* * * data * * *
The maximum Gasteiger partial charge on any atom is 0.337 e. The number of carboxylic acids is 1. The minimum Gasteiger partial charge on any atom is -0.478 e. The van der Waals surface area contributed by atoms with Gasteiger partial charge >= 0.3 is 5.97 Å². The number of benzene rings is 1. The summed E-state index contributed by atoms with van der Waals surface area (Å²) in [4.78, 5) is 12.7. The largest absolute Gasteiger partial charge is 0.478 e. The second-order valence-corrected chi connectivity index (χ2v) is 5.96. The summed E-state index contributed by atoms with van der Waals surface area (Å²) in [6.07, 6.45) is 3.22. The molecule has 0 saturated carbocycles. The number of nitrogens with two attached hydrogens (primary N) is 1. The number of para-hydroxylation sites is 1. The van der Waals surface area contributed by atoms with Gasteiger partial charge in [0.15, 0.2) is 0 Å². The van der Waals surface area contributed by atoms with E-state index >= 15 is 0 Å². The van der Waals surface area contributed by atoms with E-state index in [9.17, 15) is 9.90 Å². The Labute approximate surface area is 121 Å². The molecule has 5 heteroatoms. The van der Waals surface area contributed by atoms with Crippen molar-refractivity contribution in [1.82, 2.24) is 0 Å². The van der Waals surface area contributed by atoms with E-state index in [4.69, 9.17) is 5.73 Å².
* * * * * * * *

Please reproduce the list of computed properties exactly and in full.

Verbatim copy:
The maximum Gasteiger partial charge on any atom is 0.337 e. The number of carboxylic acids is 1. The minimum Gasteiger partial charge on any atom is -0.478 e. The van der Waals surface area contributed by atoms with Gasteiger partial charge >= 0.3 is 5.97 Å². The number of benzene rings is 1. The summed E-state index contributed by atoms with van der Waals surface area (Å²) in [4.78, 5) is 12.7. The largest absolute Gasteiger partial charge is 0.478 e. The second-order valence-corrected chi connectivity index (χ2v) is 5.96. The summed E-state index contributed by atoms with van der Waals surface area (Å²) in [6.07, 6.45) is 3.22. The molecule has 0 saturated carbocycles. The number of nitrogens with two attached hydrogens (primary N) is 1. The number of para-hydroxylation sites is 1. The van der Waals surface area contributed by atoms with Gasteiger partial charge in [0.15, 0.2) is 0 Å². The van der Waals surface area contributed by atoms with E-state index >= 15 is 0 Å². The van der Waals surface area contributed by atoms with E-state index in [9.17, 15) is 9.90 Å². The Labute approximate surface area is 121 Å². The molecule has 5 heteroatoms. The van der Waals surface area contributed by atoms with Crippen molar-refractivity contribution in [1.82, 2.24) is 0 Å². The van der Waals surface area contributed by atoms with E-state index in [4.69, 9.17) is 5.73 Å².